Thursday, September 8, 2011

Differentiation Is Key Component To The Value of Rewards

Yesterday, it was announced that merchant-funded rewards leader, Cardlytics had signed a global strategic alliance with loyalty leader Groupe Aeroplan allowing for the expansion of transaction-driven marketing (TM) to Canada and abroad.

Unlike traditional rewards programs used by financial institutions that are points based and driven by the volume of transactions processed, the Cardlytics platform provides the ability to present highly targeted retailer offers to customers through a bank's online statement, mobile device or email based on the customer's recent transaction activity. Since the Cardlytics decisioning tool resides within the bank's firewalls, customer insight never leaves the bank and retailers never have access to proprietary customer information. In addition, as opposed to the points reward program being a cost to the bank, the Cardlytics pay-for-performance model not only eliminates risk for the merchant, but also can provide much needed revenues for the partner bank.

The Cardlytics solution has been so well received, that as many as 70% of U.S. households could have such a program tied to their bank's debit and/or credit card relationship by Q1 of 2012, according to Scott Grimes, Cardlytics' CEO. This amazing growth and acceptance begs the question . . . if all the banks have the same program, how can differentiation be achieved and maintained?

In an interview with Lynne Laube, President and COO of Cardlytics earlier this year, I asked her how banks can leverage the Cardlytics platform and retail partnerships beyond simply offering the same offers as the bank down the street. She explained that while most bank clients will have many of the same nationwide retail partners, there will the capability to offer significant regional or even local offers. While some of these merchant partnerships might be initiated by Cardlytics, individual financial institutions can also link retailers to the platform.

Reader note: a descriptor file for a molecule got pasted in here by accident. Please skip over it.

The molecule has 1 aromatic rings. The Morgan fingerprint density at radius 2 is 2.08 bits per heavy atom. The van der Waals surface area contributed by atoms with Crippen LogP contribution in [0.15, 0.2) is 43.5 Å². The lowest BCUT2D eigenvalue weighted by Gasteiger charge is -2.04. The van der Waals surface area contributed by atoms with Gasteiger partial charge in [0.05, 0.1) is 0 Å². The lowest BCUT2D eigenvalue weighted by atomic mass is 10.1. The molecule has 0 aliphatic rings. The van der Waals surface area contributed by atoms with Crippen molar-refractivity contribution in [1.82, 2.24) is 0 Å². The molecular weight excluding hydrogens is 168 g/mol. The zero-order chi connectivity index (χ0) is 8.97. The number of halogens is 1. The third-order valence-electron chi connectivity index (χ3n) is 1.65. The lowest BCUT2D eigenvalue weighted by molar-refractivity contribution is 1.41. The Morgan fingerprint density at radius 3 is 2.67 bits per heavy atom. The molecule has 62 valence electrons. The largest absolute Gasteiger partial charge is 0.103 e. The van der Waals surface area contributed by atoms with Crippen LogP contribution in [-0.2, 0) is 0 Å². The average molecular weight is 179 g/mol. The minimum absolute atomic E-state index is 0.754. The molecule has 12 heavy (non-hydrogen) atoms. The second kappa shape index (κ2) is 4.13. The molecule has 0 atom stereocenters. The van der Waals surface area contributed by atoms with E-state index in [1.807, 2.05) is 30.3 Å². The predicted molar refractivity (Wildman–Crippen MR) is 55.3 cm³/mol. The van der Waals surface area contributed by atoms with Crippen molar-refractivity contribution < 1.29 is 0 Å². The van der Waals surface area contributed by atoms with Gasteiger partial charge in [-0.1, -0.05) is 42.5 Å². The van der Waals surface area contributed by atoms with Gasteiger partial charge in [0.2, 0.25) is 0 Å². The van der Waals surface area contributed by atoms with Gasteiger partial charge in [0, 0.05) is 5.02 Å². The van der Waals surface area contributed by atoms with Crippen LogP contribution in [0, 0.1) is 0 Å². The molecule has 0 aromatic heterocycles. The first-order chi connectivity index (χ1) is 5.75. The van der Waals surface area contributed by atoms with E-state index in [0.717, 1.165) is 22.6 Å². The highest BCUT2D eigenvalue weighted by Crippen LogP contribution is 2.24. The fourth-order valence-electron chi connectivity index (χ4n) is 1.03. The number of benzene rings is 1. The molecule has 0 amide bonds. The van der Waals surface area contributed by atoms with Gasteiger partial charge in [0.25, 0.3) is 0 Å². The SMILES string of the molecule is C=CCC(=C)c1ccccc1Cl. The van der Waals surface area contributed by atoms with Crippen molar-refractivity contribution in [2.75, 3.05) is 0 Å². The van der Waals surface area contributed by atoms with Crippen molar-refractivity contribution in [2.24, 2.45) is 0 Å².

For industrious financial organizations, the ability to offer current or prospective corporate, commercial or small business clients with highly targeted audiences who are prone to buy their products could be a strong business development and retention strategy for calling officers. It also would differentiate the bank's reward program from others across the country. By expanding the program's merchant partnerships, the retail and small business customers will also receive more targeted offers, making the program more valuable to the customer.

Another way a bank can differentiate a merchant-based rewards program will be to expand the channel integration of the merchant offers. Beyond simply providing the targeted offer as part of online statementing, the individual bank's ability to seamlessly integrate the offers into email, SMS alerts and even mobile channels will increase customer engagement and loyalty. Leveraging GPS capabilities could enable customers to receive onsite rewards at merchants they frequent or merchants within a defined radius.

According to an eMarketer study released today, while mobile coupons still represent a small portion of digital promotions, popularity and usage is growing at a rapid pace. It is believed that mobile couponing may grow by as much as 80% over the next two years fueled by the growth of smartphone users. Banks' ability to take advantage of this mobile trend will be the foundation for future rewards program growth.

Potentially most powerful from a differentiation perspective, Laube mentioned that insights from ongoing transaction monitoring can provide valuable behavioral insights that can assist in customer and household segmentation and even financial product cross-selling. Banks could leverage merchant rewards as a 'virtual currency' for different segments of customers or could provide merchant offers as an incentive for consolidation of relationships. As banks begin to introduce more advanced PFM and other money management tools, this type of rewards platform can also be integrated into the customer dashboard.

In a world filled with offers from Groupon, Living Social and more than 600 other competitors, the marketplace for untargeted offers may be reaching a saturation point. According to research firm, Lab42, while 44 % of households use deal websites, 55% feel overwhelmed by the number of offers filling up their email box. Given this mixed landscape, the ability to provide highly targeted, timely and valuable offers will be the key to effective differentiation.

What do you think?: How else do you think banks could differentiate themselves using merchant-funded rewards?

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